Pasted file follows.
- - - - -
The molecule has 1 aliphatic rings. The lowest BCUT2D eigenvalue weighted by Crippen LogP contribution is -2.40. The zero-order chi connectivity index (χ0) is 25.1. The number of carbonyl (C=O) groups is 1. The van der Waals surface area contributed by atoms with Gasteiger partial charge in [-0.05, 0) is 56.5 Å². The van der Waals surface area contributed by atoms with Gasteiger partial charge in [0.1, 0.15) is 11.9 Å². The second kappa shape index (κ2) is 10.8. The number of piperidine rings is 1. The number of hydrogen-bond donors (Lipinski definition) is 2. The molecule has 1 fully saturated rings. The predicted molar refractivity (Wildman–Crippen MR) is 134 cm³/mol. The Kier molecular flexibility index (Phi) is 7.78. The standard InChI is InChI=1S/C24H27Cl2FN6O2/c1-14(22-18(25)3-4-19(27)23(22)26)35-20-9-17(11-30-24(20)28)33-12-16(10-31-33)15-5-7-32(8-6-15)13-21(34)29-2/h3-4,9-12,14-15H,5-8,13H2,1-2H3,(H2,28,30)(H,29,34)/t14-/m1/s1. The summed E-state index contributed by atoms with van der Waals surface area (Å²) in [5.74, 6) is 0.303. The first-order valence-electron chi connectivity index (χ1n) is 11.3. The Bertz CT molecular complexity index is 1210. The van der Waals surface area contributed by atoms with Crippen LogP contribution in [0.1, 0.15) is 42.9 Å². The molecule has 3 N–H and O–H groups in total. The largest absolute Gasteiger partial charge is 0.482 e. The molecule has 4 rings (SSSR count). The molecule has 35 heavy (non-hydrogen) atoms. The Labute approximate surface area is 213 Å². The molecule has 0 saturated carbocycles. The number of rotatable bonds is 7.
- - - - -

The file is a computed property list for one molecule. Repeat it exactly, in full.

The molecule has 1 aliphatic rings. The lowest BCUT2D eigenvalue weighted by Crippen LogP contribution is -2.40. The zero-order chi connectivity index (χ0) is 25.1. The number of carbonyl (C=O) groups is 1. The van der Waals surface area contributed by atoms with Gasteiger partial charge in [-0.05, 0) is 56.5 Å². The van der Waals surface area contributed by atoms with Gasteiger partial charge in [0.1, 0.15) is 11.9 Å². The second kappa shape index (κ2) is 10.8. The number of piperidine rings is 1. The number of hydrogen-bond donors (Lipinski definition) is 2. The molecule has 1 fully saturated rings. The predicted molar refractivity (Wildman–Crippen MR) is 134 cm³/mol. The Kier molecular flexibility index (Phi) is 7.78. The standard InChI is InChI=1S/C24H27Cl2FN6O2/c1-14(22-18(25)3-4-19(27)23(22)26)35-20-9-17(11-30-24(20)28)33-12-16(10-31-33)15-5-7-32(8-6-15)13-21(34)29-2/h3-4,9-12,14-15H,5-8,13H2,1-2H3,(H2,28,30)(H,29,34)/t14-/m1/s1. The summed E-state index contributed by atoms with van der Waals surface area (Å²) in [5.74, 6) is 0.303. The first-order valence-electron chi connectivity index (χ1n) is 11.3. The Bertz CT molecular complexity index is 1210. The van der Waals surface area contributed by atoms with Crippen LogP contribution in [0.1, 0.15) is 42.9 Å². The molecule has 3 N–H and O–H groups in total. The largest absolute Gasteiger partial charge is 0.482 e. The molecule has 4 rings (SSSR count). The molecule has 35 heavy (non-hydrogen) atoms. The Labute approximate surface area is 213 Å². The molecule has 0 saturated carbocycles. The number of rotatable bonds is 7.